Many cite improved seed technologies as vital to addressing the challenge of food insecurity, especially when faced with combined stresses of global climate change, population growth, and natural resource depletion (Anthony and Ferroni 2012; Lipton 2007). As improved seeds find their way into the developing world, policymakers are struggling to find the appropriate institutional mechanisms to regulate their creation and use. Arguments over intellectual property rights (IPR) are central to this debate. Some activists in the Global South are distrustful of any IPR regime that creates private ownership over seeds, whereas international financial institutions such as the World Trade Organization (WTO) encourage stronger IPR protections for commercial seed breeders creating new plant varieties. Policymakers face two conflicting imperatives in making these policies: (1) promote improved seed development and distribution in ways that will encourage new seed innovations and protect the interests of commercial breeders and (2) protect the interests of farmers who serve as both a source of vital germplasm and as the potential users of these improved seeds. In this policy brief, we consider the sources of these conflicting imperatives for developing nations to protect the rights of commercial plant breeders and small farmers, as well as some examples of national policies trying to balance those demands.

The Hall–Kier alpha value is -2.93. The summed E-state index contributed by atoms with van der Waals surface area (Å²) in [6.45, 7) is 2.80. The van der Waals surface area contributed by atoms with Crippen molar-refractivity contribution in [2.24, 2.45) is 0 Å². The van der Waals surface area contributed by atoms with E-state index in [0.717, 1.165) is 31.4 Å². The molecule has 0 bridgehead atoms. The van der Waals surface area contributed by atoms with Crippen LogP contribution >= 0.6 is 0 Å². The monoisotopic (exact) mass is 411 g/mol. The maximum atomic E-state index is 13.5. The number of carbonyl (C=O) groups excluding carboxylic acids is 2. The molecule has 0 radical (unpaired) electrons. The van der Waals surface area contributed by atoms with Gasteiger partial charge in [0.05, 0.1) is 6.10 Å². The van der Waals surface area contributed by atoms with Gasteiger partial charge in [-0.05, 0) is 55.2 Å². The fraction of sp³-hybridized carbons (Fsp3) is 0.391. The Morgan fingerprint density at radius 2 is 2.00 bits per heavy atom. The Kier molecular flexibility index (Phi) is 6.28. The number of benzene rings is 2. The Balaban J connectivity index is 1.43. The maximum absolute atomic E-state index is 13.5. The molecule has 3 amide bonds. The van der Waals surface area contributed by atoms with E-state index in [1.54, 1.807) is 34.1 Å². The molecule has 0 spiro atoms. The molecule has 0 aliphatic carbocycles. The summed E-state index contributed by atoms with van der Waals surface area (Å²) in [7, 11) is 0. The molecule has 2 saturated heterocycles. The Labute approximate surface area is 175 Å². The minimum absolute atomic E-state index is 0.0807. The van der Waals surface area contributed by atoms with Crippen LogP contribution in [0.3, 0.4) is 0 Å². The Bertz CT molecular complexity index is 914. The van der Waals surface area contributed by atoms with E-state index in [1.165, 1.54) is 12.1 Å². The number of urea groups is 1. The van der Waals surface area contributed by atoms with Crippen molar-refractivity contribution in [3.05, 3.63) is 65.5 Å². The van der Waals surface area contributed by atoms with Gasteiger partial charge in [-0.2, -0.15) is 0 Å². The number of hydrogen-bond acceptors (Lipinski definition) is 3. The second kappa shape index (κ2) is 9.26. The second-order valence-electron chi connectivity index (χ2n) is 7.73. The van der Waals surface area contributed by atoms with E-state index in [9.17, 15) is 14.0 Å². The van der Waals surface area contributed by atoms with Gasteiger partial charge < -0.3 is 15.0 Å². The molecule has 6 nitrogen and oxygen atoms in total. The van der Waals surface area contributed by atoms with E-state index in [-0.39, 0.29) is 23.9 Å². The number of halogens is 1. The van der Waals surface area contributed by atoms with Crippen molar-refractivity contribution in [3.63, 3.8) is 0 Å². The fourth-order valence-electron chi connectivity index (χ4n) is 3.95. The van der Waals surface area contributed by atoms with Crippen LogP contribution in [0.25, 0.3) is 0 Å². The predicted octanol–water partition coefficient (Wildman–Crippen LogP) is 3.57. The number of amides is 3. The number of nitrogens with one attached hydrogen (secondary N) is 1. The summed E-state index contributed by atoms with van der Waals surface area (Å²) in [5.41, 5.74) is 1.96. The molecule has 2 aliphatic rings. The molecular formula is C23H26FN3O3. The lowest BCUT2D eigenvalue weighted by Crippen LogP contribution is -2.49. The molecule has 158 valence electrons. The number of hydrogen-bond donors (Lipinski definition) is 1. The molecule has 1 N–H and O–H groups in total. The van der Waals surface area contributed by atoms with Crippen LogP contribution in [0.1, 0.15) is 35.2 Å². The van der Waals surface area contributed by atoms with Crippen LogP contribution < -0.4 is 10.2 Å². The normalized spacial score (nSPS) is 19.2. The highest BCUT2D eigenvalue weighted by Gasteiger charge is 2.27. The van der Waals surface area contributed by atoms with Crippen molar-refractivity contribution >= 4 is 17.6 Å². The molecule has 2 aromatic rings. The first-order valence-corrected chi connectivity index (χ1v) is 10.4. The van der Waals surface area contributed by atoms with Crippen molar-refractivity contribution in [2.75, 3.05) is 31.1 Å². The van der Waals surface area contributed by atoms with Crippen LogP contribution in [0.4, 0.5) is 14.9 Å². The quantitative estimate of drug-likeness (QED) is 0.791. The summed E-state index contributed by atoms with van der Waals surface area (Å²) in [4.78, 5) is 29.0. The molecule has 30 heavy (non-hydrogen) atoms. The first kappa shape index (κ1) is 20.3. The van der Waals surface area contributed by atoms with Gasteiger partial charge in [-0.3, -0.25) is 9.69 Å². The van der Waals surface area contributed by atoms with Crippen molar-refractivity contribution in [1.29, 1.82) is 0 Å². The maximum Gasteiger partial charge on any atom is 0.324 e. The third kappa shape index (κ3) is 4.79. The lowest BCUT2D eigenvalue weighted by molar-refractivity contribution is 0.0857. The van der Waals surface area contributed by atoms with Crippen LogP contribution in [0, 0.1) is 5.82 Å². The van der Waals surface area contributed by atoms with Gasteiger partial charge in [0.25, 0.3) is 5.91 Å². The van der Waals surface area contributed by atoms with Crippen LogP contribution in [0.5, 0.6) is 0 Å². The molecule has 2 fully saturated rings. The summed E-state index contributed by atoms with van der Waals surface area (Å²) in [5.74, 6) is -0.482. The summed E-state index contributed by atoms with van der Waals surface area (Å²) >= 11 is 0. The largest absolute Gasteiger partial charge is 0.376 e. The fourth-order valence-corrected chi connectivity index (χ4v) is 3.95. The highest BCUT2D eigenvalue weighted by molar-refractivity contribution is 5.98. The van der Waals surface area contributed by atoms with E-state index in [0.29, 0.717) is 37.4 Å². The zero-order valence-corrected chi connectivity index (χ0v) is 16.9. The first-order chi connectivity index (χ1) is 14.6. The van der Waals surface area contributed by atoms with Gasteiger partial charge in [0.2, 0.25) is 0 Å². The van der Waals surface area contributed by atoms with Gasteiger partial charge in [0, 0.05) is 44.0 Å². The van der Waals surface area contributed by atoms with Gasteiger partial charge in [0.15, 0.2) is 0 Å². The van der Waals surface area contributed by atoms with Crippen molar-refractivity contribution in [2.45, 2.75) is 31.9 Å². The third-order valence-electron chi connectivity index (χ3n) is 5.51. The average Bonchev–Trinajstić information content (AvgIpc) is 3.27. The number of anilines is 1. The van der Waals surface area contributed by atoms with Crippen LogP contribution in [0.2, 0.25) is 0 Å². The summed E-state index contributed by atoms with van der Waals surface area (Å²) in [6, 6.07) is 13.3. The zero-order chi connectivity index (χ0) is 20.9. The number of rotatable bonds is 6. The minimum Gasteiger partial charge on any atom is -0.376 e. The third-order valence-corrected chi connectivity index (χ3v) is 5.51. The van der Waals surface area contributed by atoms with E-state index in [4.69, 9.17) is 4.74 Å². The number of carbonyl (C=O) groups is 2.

Krishnan, Preethi; Raridon, Andrew; Raymond, Leigh; and Subramaniam, Mangala
"Intellectual Property Rights for New Seed Technologies: Balancing Farmers’ and Breeders’ Rights,"
Purdue Policy Research Institute (PPRI) Policy Briefs:
1, Article 2.
Available at: http://docs.lib.purdue.edu/gpripb/vol3/iss1/2